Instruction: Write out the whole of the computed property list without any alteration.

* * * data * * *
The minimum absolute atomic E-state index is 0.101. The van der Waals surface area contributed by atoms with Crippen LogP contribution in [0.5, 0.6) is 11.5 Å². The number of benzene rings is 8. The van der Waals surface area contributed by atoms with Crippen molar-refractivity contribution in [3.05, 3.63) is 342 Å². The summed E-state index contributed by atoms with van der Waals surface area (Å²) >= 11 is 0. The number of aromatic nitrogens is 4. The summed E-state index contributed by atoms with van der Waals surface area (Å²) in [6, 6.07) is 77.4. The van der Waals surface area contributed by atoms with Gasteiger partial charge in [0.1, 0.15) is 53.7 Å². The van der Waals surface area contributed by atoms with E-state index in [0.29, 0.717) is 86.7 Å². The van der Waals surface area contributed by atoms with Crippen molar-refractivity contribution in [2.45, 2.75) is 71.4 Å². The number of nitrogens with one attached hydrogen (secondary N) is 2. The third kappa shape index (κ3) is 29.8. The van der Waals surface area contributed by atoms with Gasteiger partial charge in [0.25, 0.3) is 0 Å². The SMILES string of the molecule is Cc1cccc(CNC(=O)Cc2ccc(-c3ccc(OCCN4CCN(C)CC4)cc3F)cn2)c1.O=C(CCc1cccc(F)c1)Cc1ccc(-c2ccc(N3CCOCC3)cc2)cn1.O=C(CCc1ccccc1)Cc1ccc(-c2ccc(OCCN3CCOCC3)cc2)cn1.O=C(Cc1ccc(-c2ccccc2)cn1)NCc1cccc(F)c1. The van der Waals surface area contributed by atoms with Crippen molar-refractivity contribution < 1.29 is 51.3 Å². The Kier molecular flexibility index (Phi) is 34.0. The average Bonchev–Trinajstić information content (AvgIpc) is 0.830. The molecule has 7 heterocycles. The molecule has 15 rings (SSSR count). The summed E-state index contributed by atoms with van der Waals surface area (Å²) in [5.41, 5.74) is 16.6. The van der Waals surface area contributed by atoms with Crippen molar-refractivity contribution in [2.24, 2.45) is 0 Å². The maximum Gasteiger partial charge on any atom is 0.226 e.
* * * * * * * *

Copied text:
The minimum absolute atomic E-state index is 0.101. The van der Waals surface area contributed by atoms with Crippen LogP contribution in [0.5, 0.6) is 11.5 Å². The number of benzene rings is 8. The van der Waals surface area contributed by atoms with Crippen molar-refractivity contribution in [3.05, 3.63) is 342 Å². The summed E-state index contributed by atoms with van der Waals surface area (Å²) >= 11 is 0. The number of aromatic nitrogens is 4. The summed E-state index contributed by atoms with van der Waals surface area (Å²) in [6, 6.07) is 77.4. The van der Waals surface area contributed by atoms with Gasteiger partial charge in [0.1, 0.15) is 53.7 Å². The van der Waals surface area contributed by atoms with E-state index in [0.29, 0.717) is 86.7 Å². The van der Waals surface area contributed by atoms with Crippen molar-refractivity contribution in [2.45, 2.75) is 71.4 Å². The number of nitrogens with one attached hydrogen (secondary N) is 2. The third kappa shape index (κ3) is 29.8. The van der Waals surface area contributed by atoms with Gasteiger partial charge in [0.25, 0.3) is 0 Å². The SMILES string of the molecule is Cc1cccc(CNC(=O)Cc2ccc(-c3ccc(OCCN4CCN(C)CC4)cc3F)cn2)c1.O=C(CCc1cccc(F)c1)Cc1ccc(-c2ccc(N3CCOCC3)cc2)cn1.O=C(CCc1ccccc1)Cc1ccc(-c2ccc(OCCN3CCOCC3)cc2)cn1.O=C(Cc1ccc(-c2ccccc2)cn1)NCc1cccc(F)c1. The van der Waals surface area contributed by atoms with Crippen molar-refractivity contribution < 1.29 is 51.3 Å². The Kier molecular flexibility index (Phi) is 34.0. The average Bonchev–Trinajstić information content (AvgIpc) is 0.830. The molecule has 7 heterocycles. The molecule has 15 rings (SSSR count). The summed E-state index contributed by atoms with van der Waals surface area (Å²) in [5.41, 5.74) is 16.6. The van der Waals surface area contributed by atoms with Crippen molar-refractivity contribution in [2.24, 2.45) is 0 Å². The maximum Gasteiger partial charge on any atom is 0.226 e.